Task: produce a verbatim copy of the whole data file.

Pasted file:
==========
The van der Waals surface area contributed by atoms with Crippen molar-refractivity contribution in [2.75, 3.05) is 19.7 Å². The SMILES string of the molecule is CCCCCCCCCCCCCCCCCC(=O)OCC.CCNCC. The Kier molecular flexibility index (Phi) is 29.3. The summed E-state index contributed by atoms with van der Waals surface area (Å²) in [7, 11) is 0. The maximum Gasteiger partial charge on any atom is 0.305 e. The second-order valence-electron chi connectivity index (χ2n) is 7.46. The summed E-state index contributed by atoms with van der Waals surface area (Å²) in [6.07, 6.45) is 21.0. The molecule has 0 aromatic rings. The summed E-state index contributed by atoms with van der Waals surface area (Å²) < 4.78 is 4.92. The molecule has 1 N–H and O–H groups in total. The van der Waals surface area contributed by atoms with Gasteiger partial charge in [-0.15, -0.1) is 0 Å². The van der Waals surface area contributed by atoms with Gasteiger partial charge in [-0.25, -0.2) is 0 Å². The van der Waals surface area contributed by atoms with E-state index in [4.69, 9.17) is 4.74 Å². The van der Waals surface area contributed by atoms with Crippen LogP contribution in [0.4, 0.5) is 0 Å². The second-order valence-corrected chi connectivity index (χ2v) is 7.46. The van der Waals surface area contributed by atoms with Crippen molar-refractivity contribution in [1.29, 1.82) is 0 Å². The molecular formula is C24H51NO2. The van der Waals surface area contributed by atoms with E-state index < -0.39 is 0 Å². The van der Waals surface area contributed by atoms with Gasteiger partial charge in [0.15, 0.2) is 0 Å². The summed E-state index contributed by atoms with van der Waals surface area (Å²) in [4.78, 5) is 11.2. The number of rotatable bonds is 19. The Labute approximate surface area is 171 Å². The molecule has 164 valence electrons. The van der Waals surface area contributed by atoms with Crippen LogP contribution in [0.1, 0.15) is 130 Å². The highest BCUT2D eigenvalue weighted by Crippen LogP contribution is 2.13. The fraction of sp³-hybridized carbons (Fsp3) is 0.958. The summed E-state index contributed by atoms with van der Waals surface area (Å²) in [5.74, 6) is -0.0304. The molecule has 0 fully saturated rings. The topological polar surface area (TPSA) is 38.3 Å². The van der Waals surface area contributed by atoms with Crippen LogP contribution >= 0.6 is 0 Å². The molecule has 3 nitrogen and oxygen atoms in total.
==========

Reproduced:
The van der Waals surface area contributed by atoms with Crippen molar-refractivity contribution in [2.75, 3.05) is 19.7 Å². The SMILES string of the molecule is CCCCCCCCCCCCCCCCCC(=O)OCC.CCNCC. The Kier molecular flexibility index (Phi) is 29.3. The summed E-state index contributed by atoms with van der Waals surface area (Å²) in [7, 11) is 0. The maximum Gasteiger partial charge on any atom is 0.305 e. The second-order valence-electron chi connectivity index (χ2n) is 7.46. The summed E-state index contributed by atoms with van der Waals surface area (Å²) in [6.07, 6.45) is 21.0. The molecule has 0 aromatic rings. The summed E-state index contributed by atoms with van der Waals surface area (Å²) < 4.78 is 4.92. The molecule has 1 N–H and O–H groups in total. The van der Waals surface area contributed by atoms with Gasteiger partial charge in [-0.15, -0.1) is 0 Å². The van der Waals surface area contributed by atoms with Gasteiger partial charge in [-0.25, -0.2) is 0 Å². The van der Waals surface area contributed by atoms with E-state index in [4.69, 9.17) is 4.74 Å². The van der Waals surface area contributed by atoms with Crippen LogP contribution in [0.4, 0.5) is 0 Å². The second-order valence-corrected chi connectivity index (χ2v) is 7.46. The van der Waals surface area contributed by atoms with Crippen molar-refractivity contribution in [1.29, 1.82) is 0 Å². The molecular formula is C24H51NO2. The van der Waals surface area contributed by atoms with E-state index < -0.39 is 0 Å². The van der Waals surface area contributed by atoms with Gasteiger partial charge in [0.15, 0.2) is 0 Å². The summed E-state index contributed by atoms with van der Waals surface area (Å²) in [4.78, 5) is 11.2. The number of rotatable bonds is 19. The Labute approximate surface area is 171 Å². The molecule has 164 valence electrons. The van der Waals surface area contributed by atoms with Crippen LogP contribution in [0.1, 0.15) is 130 Å². The highest BCUT2D eigenvalue weighted by Crippen LogP contribution is 2.13. The fraction of sp³-hybridized carbons (Fsp3) is 0.958. The summed E-state index contributed by atoms with van der Waals surface area (Å²) in [5.74, 6) is -0.0304. The molecule has 0 fully saturated rings. The topological polar surface area (TPSA) is 38.3 Å². The van der Waals surface area contributed by atoms with Crippen LogP contribution >= 0.6 is 0 Å². The molecule has 3 nitrogen and oxygen atoms in total.